President Donald Trump has been destabilizing U.S. politics, and the country's position in international affairs, since he took office.

For the unelected but conscientious officials who serve under, and owe their legal duties to, the office of the president, the dilemma from Day One has been: What's a bureaucrat to do?

Bill Dudley, who until last year was president of the Federal Reserve Bank of New York, provided one sort of answer in an Tuesday opinion article for Bloomberg Opinion: He urged the Fed to defy Trump openly and hasten his political downfall.

Trump's tariffs on China (and others) threaten economic growth, but to counteract that by easing monetary policy, as the Fed has done, only enables the president to pursue his trade war, Dudley argued.

Therefore, the central bank must refuse to ease; if it reduces job, income and investment prospects for Americans, Trump, not the Fed, "will own the consequences of his actions." Not only was Dudley untroubled by the use of Fed power to undercut the president in an election year, but also he declared doing so consistent with the Fed's legal mandate.

"If the goal of monetary policy is to achieve the best long-term economic outcome," he wrote, "then Fed officials should consider how their decisions will affect the political outcome in 2020." Apparently, the Fed must destroy the U.S. economy - and its own political impartiality - to save them.

Economic policy experts, appropriately, recoiled. Former treasury secretary Lawrence Summers said it "might be the least responsible statement by a former financial official in decades."

Dudley's proposal did, however, have one advantage: transparency and forthrightness. Compare the passive-aggressive resistance former FBI Director James Comey offered before, and just after, his firing by Trump in May 2017, described by the Justice Department inspector general in a highly critical report released Thursday.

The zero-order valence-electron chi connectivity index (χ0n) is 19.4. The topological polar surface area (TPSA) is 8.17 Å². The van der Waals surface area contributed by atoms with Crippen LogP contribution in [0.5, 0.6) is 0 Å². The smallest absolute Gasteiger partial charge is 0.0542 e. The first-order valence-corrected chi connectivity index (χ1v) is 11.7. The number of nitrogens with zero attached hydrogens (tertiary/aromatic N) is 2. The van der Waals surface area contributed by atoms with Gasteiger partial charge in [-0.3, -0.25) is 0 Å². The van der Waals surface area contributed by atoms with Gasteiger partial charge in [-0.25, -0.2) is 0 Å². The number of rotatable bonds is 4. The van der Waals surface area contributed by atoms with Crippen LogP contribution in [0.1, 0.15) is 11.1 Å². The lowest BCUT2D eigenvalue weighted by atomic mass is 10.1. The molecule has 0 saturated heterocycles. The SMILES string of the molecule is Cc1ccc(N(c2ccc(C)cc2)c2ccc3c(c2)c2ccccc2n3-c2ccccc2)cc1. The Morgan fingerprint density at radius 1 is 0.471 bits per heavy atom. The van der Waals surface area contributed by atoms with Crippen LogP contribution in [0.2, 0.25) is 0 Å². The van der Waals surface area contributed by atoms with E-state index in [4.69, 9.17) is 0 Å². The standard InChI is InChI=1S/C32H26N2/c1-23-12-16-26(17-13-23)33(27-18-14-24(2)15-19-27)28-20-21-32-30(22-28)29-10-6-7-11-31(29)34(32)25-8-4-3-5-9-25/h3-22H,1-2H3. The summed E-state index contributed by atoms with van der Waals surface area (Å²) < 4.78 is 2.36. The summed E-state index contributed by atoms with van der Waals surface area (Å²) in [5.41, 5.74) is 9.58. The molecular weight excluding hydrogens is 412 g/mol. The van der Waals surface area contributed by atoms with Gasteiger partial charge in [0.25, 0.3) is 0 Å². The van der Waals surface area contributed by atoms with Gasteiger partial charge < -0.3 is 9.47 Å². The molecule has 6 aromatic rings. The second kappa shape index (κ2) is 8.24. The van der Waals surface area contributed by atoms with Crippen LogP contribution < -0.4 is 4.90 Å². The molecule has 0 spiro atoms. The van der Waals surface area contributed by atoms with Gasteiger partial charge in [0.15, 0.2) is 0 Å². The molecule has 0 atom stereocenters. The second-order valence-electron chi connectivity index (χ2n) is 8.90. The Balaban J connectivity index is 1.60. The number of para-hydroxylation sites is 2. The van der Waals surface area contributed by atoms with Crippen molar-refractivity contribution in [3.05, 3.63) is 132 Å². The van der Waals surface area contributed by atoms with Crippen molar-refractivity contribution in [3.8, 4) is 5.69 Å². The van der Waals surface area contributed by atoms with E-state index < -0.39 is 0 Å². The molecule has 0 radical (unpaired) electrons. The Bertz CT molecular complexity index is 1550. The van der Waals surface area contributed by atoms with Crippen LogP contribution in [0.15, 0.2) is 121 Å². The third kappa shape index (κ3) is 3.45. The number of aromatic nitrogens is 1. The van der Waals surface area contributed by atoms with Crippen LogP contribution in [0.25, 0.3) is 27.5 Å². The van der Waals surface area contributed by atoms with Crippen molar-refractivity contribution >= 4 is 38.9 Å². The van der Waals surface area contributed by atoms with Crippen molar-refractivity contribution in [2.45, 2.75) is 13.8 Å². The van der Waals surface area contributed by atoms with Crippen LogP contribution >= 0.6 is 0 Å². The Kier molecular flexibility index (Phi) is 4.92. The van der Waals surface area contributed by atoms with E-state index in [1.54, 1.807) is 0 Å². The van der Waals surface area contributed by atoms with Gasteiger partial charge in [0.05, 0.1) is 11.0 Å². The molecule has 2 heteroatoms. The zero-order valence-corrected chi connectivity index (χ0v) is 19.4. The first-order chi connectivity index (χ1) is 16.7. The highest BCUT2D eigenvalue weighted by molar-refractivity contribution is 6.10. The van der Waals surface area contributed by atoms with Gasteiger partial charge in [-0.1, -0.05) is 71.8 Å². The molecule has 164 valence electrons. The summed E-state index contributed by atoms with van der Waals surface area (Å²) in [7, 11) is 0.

In a fateful Feb. 14, 2017, private meeting, Trump sounded out Comey about dropping the investigation of former national security adviser Michael Flynn; this appalled the FBI chief, but he neither questioned the president at the meeting nor informed his superiors later nor resigned on principle.

He stayed on, sitting noncommittally through awkward meetings with Trump - and writing memos to the file. Then, when Trump fired him, Comey leaked a memo's contents to The New York Times via a friend, with the goal, subsequently realized, of triggering the appointment of a special counsel.

The ambiguous results of that investigation - like those of Comey's 2016 efforts to fine-tune public perceptions of the non-prosecution of Hillary Clinton for her email misadventure - have resulted in, well, a mixed legacy for Comey.

Admirers see him as making the best of a tight situation; the inspector general brands his policy-driven leak a "dangerous" bending of rules designed to keep the FBI strictly apolitical.

Whatever you think about that, Comey's rationale for leaking the way he did is puzzling. After his firing, he was free to hold a news conference accusing Trump of obstructing justice, as the inspector general acknowledged. Comey favored roundabout disclosure because speaking out would generate an unbearable press scrum - "like feeding seagulls at the beach," as he put it.

The country and Comey would be better off if he had at least tried to go through channels first, then blown his whistle openly, damn the consequences. Which brings us to former defense secretary Jim Mattis, and a third possible answer to the bureaucrat's dilemma: limit the damage Trump does while you're in office, resign over policy disagreements when they get too wide - but refrain from overt, public condemnation of the commander in chief during or after your service.

Mattis stuck to that plan even as he rolled out his new book last week. An excerpt in The Wall Street Journal implied, not very obliquely, disgust with Trump's toxic management style and his failure to "kee[p] faith with our allies" - but never named the president.

Mattis never crossed the lines of hypocrisy, disloyalty or dishonesty. The downside of this assiduous reputation-preservation is that Mattis stands accused of lending "his honor and integrity to the Trump administration," as Jason Dempsey, a retired Army officer who has written extensively about civil-military relations, put it in an interview last week with The Washington Post. Then again, if Mattis did speak out more explicitly, even his words might eventually degenerate into so much grist for Twitter and cable television.

Even in far less dysfunctional administrations, it's hard for bureaucrats to balance career goals, public responsibility and personal integrity.

Maybe that is why the Constitution does not rely on the bureaucracy but on other institutions to check presidential excess: term limits, courts, Congress and, ultimately, elections. The people have already chastened Trump by ending his party's control of Congress in 2018 and might well oust him altogether next year.

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